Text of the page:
Demonstrations that began as spontaneous eruptions of outrage after the death of George Floyd at the hands of the Minneapolis police two weeks ago coalesced this weekend into a nationwide movement calling for police reforms and racial justice.
Tens of thousands gathered in big cities like New York, Washington and Seattle and small towns like Vidor, Texas, and Marion, Ohio — in swelling crowds that have been multiethnic, spanning generations and overwhelmingly peaceful. The movement has also spread around the world, with protests this weekend in Africa, Asia, Australia and Europe.
The calls for change come as United States faces its starkest economic crisis since the Great Depression, largely the result of measures put in place to limit the spread of the coronavirus, which has claimed more than 110,000 lives in the country.
Both the economic and the health crises have disproportionately hurt blacks and other minorities and highlighted the nation’s persistent social inequalities.
Although policing is largely a local matter — and some cities and states have begun acting on calls for reform — one common theme has bound the demonstrations together: Black lives matter.
“Enough is enough,” said Ji’Mie Lane, who marched in a protest along Central Park in Manhattan with her 6-year-old son this weekend. “We want as fair rights as everyone. I’m a mom, and the way George Floyd cried, it just broke my heart.”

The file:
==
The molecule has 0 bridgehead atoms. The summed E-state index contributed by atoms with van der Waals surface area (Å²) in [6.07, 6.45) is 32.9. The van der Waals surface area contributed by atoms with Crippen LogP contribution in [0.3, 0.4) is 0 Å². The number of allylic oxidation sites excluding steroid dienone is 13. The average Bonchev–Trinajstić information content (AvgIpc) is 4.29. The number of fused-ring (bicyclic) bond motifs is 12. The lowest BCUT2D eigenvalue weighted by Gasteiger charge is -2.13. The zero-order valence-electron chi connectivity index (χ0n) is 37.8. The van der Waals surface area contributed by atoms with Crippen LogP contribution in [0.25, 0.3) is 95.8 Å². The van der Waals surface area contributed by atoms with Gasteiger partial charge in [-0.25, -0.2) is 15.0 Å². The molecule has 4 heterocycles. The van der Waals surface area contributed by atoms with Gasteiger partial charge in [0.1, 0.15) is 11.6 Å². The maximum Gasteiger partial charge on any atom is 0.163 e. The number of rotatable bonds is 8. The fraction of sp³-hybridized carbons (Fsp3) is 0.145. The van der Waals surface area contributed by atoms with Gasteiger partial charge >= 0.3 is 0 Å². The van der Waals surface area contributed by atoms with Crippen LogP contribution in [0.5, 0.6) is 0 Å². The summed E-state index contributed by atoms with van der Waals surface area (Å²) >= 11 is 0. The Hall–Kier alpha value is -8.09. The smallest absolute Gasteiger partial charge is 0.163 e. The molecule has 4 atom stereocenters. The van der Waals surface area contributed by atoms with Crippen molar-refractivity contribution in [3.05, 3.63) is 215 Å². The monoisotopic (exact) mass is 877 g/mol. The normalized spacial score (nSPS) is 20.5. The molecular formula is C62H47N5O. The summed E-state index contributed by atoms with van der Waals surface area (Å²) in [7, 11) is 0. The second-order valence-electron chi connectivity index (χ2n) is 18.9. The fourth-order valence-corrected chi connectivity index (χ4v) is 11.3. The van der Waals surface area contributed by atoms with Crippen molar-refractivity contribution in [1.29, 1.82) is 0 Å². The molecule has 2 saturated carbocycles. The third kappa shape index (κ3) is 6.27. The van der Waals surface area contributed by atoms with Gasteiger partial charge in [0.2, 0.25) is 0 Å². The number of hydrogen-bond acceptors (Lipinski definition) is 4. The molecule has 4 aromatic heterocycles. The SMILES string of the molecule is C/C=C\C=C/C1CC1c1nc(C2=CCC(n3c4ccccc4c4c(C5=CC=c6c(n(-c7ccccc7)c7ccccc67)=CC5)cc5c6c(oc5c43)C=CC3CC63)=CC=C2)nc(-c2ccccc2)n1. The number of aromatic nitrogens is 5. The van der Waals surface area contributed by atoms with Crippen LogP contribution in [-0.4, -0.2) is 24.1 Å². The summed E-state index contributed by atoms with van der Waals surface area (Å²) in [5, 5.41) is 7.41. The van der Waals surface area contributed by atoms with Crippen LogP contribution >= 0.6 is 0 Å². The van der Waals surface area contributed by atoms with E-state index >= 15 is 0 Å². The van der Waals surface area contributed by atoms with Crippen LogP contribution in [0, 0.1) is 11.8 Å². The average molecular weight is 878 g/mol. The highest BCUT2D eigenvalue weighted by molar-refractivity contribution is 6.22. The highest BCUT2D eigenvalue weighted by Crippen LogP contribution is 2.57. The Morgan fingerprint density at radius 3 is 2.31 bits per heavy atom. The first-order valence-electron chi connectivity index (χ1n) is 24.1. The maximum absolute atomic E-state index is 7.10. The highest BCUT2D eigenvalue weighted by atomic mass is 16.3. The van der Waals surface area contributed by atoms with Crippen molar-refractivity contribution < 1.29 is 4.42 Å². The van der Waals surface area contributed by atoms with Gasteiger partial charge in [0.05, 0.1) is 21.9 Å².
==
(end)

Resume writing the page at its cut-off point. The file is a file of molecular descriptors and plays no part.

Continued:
Across New York City, peaceful demonstrators defied an 8 p.m. curfew. But after more than a week of images flooding social media of the police cornering, roughly arresting and sometimes beating protesters while trying to clear the streets, the police took a different posture on Saturday, allowing peaceful marches long into the night.
Mayor Bill de Blasio wrote on Twitter early Sunday morning that the curfew was being lifted “effective immediately.”
Many of Saturday’s gatherings appeared larger than previous rallies, especially the one in Washington. At one point it seemed as if the entire city had emptied into downtown, as lines of protesters snaked their way through side streets while others converged in nearby parks before making their way to Lafayette Square outside the White House.
By early evening, the rally had the feel of a street fair. Ice cream trucks idled on the side of the road, parents rolled tired children in strollers, and people played guitars and harmonicas. Music was playing from the backs of cars. Some people danced.
Although Saturday’s demonstrations were overwhelmingly peaceful, President Trump continued to hammer home a familiar message.
“LAW & ORDER!” he wrote on Twitter on Saturday evening.
The capital’s mayor, Muriel Bowser, has given her own response to the protests: She renamed an area outside the White House “Black Lives Matter Plaza.”
Appearing Sunday morning on Fox News, Mayor Bowser said there had been no arrests at the protests on Saturday. She criticized the Trump administration’s moves last week to use troops and federal officers to rein in street protests.
“What we saw last week was basically an invasion of our city,” she said. “What you saw and I won’t have it reduced to a spat was how I have to defend our taxpayers, and it’s sad to say, we would have to defend ourselves against federal forces.”
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